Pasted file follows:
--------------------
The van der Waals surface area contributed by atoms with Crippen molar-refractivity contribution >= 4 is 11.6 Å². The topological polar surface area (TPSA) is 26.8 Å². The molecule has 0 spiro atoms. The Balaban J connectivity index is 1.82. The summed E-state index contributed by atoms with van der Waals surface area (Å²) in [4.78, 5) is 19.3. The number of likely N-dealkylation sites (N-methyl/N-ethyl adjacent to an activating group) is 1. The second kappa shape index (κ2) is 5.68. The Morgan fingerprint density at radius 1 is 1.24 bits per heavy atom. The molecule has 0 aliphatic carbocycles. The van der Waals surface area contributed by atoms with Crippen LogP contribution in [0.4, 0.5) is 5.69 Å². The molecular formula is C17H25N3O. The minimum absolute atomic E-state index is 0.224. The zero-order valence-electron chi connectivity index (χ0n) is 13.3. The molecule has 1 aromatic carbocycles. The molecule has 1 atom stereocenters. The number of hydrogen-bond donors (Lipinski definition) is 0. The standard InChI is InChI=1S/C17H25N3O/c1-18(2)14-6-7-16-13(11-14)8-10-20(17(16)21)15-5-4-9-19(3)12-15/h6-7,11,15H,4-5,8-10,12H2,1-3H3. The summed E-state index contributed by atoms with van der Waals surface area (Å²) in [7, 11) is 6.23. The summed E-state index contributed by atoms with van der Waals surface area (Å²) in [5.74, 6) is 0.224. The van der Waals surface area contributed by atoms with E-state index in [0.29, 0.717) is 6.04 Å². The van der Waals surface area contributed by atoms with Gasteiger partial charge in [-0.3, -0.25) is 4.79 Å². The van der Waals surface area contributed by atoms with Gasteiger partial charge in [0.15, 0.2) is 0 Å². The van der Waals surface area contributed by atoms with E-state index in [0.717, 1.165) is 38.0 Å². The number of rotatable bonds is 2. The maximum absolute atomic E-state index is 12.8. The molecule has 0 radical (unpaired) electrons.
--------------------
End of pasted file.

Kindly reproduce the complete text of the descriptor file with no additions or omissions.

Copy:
The van der Waals surface area contributed by atoms with Crippen molar-refractivity contribution >= 4 is 11.6 Å². The topological polar surface area (TPSA) is 26.8 Å². The molecule has 0 spiro atoms. The Balaban J connectivity index is 1.82. The summed E-state index contributed by atoms with van der Waals surface area (Å²) in [4.78, 5) is 19.3. The number of likely N-dealkylation sites (N-methyl/N-ethyl adjacent to an activating group) is 1. The second kappa shape index (κ2) is 5.68. The Morgan fingerprint density at radius 1 is 1.24 bits per heavy atom. The molecule has 0 aliphatic carbocycles. The van der Waals surface area contributed by atoms with Crippen LogP contribution in [0.4, 0.5) is 5.69 Å². The molecular formula is C17H25N3O. The minimum absolute atomic E-state index is 0.224. The zero-order valence-electron chi connectivity index (χ0n) is 13.3. The molecule has 1 aromatic carbocycles. The molecule has 1 atom stereocenters. The number of hydrogen-bond donors (Lipinski definition) is 0. The standard InChI is InChI=1S/C17H25N3O/c1-18(2)14-6-7-16-13(11-14)8-10-20(17(16)21)15-5-4-9-19(3)12-15/h6-7,11,15H,4-5,8-10,12H2,1-3H3. The summed E-state index contributed by atoms with van der Waals surface area (Å²) in [7, 11) is 6.23. The summed E-state index contributed by atoms with van der Waals surface area (Å²) in [5.74, 6) is 0.224. The van der Waals surface area contributed by atoms with E-state index in [0.29, 0.717) is 6.04 Å². The van der Waals surface area contributed by atoms with Gasteiger partial charge in [-0.3, -0.25) is 4.79 Å². The van der Waals surface area contributed by atoms with Gasteiger partial charge in [0.15, 0.2) is 0 Å². The van der Waals surface area contributed by atoms with E-state index in [0.717, 1.165) is 38.0 Å². The number of rotatable bonds is 2. The maximum absolute atomic E-state index is 12.8. The molecule has 0 radical (unpaired) electrons.